Gold shoots higher as the Fed kills its failed "tightening" bias
Gold shot higher to recover and beat Wednesday's peak above $662 per ounce after the Federal Reserve chose to keep US interest rates on hold.
The news only sent gold higher for US Dollar investors, however.
Versus the Euro, Sterling and Yen, the metal was little changed for the day. The Dollar sank to a two-year low versus the Euro.
"The Committee's predominant policy concern remains the risk that inflation will fail to moderate as expected," said today's short note from the Fed.
But unlike the last five "no change" decisions, all talk of further tightening was removed.
"The Fed dropped the tightening bias," notes Richard Vullo, head of forex sales in New York for Fortis.
"The market took it as dovish. That's negative for the Dollar."
Why move to ease lending rates? The crisis amongst America's subprime lenders continues to leak into the mainstream mortgage market.
Overdue payments on all types of loans rose to nearly 5% at the end of last year according to Doug Duncan, chief economist at the Mortgage Bankers Association.
That's almost half-a-percent higher than the previous 3-year average.
But rather than take default properties into repossession, many lenders are now urging delinquent borrowers to sell their homes at a discount – and repay what they can.
"Banks don't want to be real estate managers," says Duncan.
"The fact that delinquencies are rising means we're going to see more [of these] pre-foreclosure sales."
What else might US mortgage lenders do to fix the subprime market? Click here for more...
Looking further ahead, Drew Matus at Lehman Bros. told Bloomberg earlier that the Fed may now leave US rates on hold until the end of 2007.
Bill Gross of Pimco – the world's largest bond fund manager – also thinks the Fed will stall before cutting rates.
Gross thinks lower rates are needed to help stem defaults in the mortgage market and stave off recession.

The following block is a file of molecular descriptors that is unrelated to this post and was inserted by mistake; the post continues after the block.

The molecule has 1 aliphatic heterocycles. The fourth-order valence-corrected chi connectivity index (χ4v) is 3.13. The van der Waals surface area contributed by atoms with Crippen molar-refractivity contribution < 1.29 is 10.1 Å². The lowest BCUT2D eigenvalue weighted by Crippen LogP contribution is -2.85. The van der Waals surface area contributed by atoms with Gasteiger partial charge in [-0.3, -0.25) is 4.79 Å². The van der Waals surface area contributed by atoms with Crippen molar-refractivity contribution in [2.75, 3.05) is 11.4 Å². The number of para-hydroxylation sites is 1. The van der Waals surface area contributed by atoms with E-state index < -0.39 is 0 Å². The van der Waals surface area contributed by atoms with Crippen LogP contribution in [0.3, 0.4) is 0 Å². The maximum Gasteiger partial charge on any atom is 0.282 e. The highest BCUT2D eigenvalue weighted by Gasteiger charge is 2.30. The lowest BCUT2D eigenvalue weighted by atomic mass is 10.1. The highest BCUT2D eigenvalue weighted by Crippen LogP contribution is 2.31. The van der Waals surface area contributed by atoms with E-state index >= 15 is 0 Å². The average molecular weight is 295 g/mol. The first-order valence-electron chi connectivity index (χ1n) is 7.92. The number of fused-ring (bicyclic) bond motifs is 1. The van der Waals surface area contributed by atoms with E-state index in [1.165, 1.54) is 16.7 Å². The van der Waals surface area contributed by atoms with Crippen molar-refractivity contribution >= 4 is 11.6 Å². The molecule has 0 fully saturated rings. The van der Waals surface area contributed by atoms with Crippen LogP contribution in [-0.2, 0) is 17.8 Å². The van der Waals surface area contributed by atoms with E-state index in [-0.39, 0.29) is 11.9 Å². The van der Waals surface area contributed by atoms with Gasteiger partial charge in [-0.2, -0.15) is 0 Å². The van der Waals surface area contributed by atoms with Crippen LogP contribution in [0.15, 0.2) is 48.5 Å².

But for now, the Fed will stick at 5.25% he thinks – defying the bond market's own forecasts.
Options traded at the CBOT in Chicago today put a 24% chance on Fed rates falling three times this year to 4.50%.
In the futures market, prices of Fed Funds futures predict US rates of 4.75% by year-end. That's exactly where a Bloomberg survey of 73 economists put the median forecast last week.
When that happens, "the safest place for investors will be in the short-end of the [yield] curve," says Gross – where bond prices will rise fastest as US rates fall.
Inflation is still a risk, however. Only today, the head of the European Central Bank warned that rising wage claims in the Eurozone are likely to force higher rates on the Euro.
The United Kingdom, meantime, is now suffering the fastest rising cost of living in 16 years. It has the worst rate of inflation in Western Europe, and is verging on the "Balkan inflation" of Greece and Bulgaria.
Back in Washington, the Fed is already "accommodative" with its lending rates, even though the gap between Dollar interest rates and official consumer price inflation has widened since the Fed began tightening at the end of 2004.
But minus the "hedonic" adjustments used to push the headline rate of inflation lower, the real rate of interest in the US stands just shy of zero today.
Now the Fed has ended its failed "tightening bias" – and the prospect of lower Dollar rates looks assured.
What will that mean for gold investors everywhere?